The Right to Bare Arms

Looking back on her start, chef Nicole Roarke has to laugh. She was a waitress at a San Diego hotel when she gathered the courage to ask the sous chef for a shot in the kitchen. She had no formal training, the odds were against her. She didn’t speak any Spanish in Southern California where Latinos formed the backbone of many kitchens. And she was 10 years into a vegetarian diet, something that makes seasoning and cooking meat difficult. But Roarke had two things going for her—hers arms, which were deeply scarred.

“I remember telling the sous chef that I had more experience than I really did,” she said before she gestured to the burns on her arms from carrying hot sheet pans. “I said ‘I can do this, look, look, look.’” He ran the idea past the head chef. “I remember overhearing a conversation he had with the chef and he said, ‘You know, she’s got battle scars.’”

The Blue Point native enjoyed cooking and while she had front of house experience, she left Long Island looking for an adventure and knew it wasn’t going to come by reciting the daily specials. She wanted in behind the swinging kitchen doors—and figured the rest would resolve itself. Working in the kitchen for a couple of years she picked up Spanish, along with the skills to prepare Latin flavors. Becoming reacquainted with meat, however, happened sooner and far more violently. “The first thing I had to try was chicken soup and I threw up,” she said of the first meat she ate in a decade.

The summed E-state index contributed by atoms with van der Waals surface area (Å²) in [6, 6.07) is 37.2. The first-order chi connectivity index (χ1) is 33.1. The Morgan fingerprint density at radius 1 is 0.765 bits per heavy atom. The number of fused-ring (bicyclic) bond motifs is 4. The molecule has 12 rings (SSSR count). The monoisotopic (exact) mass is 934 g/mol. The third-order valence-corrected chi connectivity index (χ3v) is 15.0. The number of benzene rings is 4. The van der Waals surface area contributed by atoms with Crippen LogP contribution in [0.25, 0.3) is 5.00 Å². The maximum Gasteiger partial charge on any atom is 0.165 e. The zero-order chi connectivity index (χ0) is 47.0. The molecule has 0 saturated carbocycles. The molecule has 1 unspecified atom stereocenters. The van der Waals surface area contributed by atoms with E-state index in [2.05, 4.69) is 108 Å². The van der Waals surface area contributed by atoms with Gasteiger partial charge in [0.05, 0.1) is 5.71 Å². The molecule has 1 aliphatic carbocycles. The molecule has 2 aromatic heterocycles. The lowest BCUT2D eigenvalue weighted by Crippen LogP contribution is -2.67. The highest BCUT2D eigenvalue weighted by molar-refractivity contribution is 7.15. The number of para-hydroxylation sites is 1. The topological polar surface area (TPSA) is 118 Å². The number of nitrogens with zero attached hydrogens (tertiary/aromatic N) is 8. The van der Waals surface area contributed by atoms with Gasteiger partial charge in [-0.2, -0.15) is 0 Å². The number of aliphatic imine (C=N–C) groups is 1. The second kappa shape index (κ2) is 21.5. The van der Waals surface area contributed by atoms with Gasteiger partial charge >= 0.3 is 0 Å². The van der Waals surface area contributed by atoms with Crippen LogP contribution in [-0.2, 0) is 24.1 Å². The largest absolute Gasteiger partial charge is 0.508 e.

Working her way back east, Roarke made stops in Florida where she helped run a Hilton kitchen before heading to Buffalo to cook old-school Italian. “At each stop I always did my thing. Wherever I was living, I’d take a walk and stop in at the restaurant that made food I’d want to eat. If I liked the food I usually found a way to speak to the chef about an opening.” She enrolled in culinary school while working at the Spice Market in the Meatpacking District before returning to the Island to teach culinary classes in Syosset and start a catering company.

Then an opportunity came to get in on the ground floor of a restaurant in Long Beach where she was living. She could help design the kitchen and hand-pick her cooks. The owners wanted J.A. Heneghan’s Tavern to serve solid comfort food and the chef wanted to add her twist. “It is very much me, it’s my terms,” Roarke said. “Familiar food with that family and community feel but the way everything is prepared and the ingredients is very me.” And lately that’s included things like poached garlic or adding honey in just about everything and dishes like the rabbit she made last Easter, a nod to her time in Buffalo. Her calamari comes with a lemon aioli and the mac-n-cheese has a truffle oil topping.

The kitchen crew represents the best of her former students, each of whom probably has scars of his own. Funny thing about those scars is, Roarke can’t picture her life without them. “Now my arms are disgusting but I love it, I secretly love it, I really do.”